Death of local cyclist spurs renewed traffic safety efforts in Berkeley

Rachael Garner/Staff

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Residents and community members are calling for increased law enforcement of traffic violations, more funding and education on traffic safety after a Sunday morning collision between a cyclist and vehicle in the Berkeley Hills.

Local cyclist Kurt Wehner, a 62-year-old Berkeley resident, was involved in a collision with a vehicle at the intersection of Spruce and Eunice streets, sustaining life-threatening injuries. He died Monday afternoon due to blunt trauma, according to the Alameda County coroner.

In particular, neighbors and community members are calling for more resources in the area, such as reduced speed limits and increased enforcement. Councilmember Susan Wengraf, in whose district the accident occurred, said neighbors had been complaining about traffic on Eunice Street for years.

Councilmember Jesse Arreguin said a lack of resources and funding were major obstacles to improving traffic safety education, enforcement and infrastructure.

“(There are) many unsafe streets — not only main streets but neighborhood streets,” he said.

Arreguin said one prospect was Measure BB, the Alameda County Transportation Commission Sales Tax, which would renew a transportation sales tax, generating revenue that could go to improve local streets and roads as well as bicycle and pedestrian safety.

Andrew Fischer, a UC Berkeley alumnus and resident of the neighborhood for three years, said bicyclists come “blasting through” the area. Fischer, who lives on the corner of Eunice and Spruce streets, said on weekends, he has noticed that bicyclists headed downhill on Spruce rarely stop at the intersection.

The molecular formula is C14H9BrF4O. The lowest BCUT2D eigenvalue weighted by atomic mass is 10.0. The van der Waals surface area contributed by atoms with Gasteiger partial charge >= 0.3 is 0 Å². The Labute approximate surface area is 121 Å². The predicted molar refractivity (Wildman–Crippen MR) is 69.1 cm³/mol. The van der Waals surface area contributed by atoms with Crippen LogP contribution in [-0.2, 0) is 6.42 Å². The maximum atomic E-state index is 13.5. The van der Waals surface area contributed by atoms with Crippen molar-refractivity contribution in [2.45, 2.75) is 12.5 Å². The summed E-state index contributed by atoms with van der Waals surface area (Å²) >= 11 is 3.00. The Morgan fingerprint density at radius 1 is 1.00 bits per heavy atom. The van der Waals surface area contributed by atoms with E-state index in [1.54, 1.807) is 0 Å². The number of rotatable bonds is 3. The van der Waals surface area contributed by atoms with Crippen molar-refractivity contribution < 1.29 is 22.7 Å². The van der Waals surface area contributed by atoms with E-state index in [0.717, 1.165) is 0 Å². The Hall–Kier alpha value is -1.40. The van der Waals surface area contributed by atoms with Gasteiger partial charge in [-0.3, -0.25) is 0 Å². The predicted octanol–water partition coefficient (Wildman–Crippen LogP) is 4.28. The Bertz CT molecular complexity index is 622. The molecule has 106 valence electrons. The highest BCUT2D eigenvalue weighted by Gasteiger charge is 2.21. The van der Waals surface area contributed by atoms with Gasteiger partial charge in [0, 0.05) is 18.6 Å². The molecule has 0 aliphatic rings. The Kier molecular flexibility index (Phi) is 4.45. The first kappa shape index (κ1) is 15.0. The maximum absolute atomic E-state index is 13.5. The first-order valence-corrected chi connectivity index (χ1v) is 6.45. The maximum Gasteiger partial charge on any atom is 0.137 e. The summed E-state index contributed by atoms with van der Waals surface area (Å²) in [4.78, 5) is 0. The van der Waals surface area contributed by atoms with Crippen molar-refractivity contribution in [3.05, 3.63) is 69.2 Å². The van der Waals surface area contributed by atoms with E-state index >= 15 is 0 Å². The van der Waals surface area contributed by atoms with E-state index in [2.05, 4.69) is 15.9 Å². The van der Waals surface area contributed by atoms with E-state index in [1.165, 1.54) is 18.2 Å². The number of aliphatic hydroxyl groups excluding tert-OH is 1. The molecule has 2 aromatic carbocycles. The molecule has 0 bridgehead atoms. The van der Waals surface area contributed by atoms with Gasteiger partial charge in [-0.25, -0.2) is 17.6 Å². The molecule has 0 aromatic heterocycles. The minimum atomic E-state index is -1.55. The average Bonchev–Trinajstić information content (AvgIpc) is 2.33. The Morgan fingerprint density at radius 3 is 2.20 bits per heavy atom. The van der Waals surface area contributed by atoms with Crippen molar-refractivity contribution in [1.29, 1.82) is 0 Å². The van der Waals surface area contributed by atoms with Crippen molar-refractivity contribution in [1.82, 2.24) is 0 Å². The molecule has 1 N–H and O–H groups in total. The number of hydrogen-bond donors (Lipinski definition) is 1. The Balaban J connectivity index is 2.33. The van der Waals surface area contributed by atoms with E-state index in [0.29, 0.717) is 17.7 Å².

He emphasized that, in his opinion, bicyclists need to take responsibility for obeying traffic laws.

Robert Prinz, education director for Bike East Bay, said he contacted Wengraf offering to work with the city to implement more robust bicycle education. His organization offers education programs to local schools and businesses and is working on a project to bring protected bike lanes, bike traffic signals and green bike boxes to a number of Berkeley streets. Bike East Bay has strongly endorsed Measure BB in order to address the infrastructure problems.

Stop-sign and speed violations are among the most common community complaints regarding traffic, according to the city of Berkeley’s website. Berkeley Police Department runs focused enforcement projects targeting resources to areas with a large number of collisions or a large number of complaints.

Since 2006, Berkeley has had an official traffic calming policy. The policy, adopted by Berkeley City Council and renewed in 2009, provides a mechanism for neighborhoods to gather signatures and initiate a request for the city to investigate excess traffic and to implement appropriate infrastructure measures.

Arreguin said any future project decisions should be neighborhood-driven processes.

“We’re not doing enough,” he said. “We need to prioritize (safe streets).”

Contact Isaac Smith at [email protected] and follow him on Twitter @IsaacGSmith.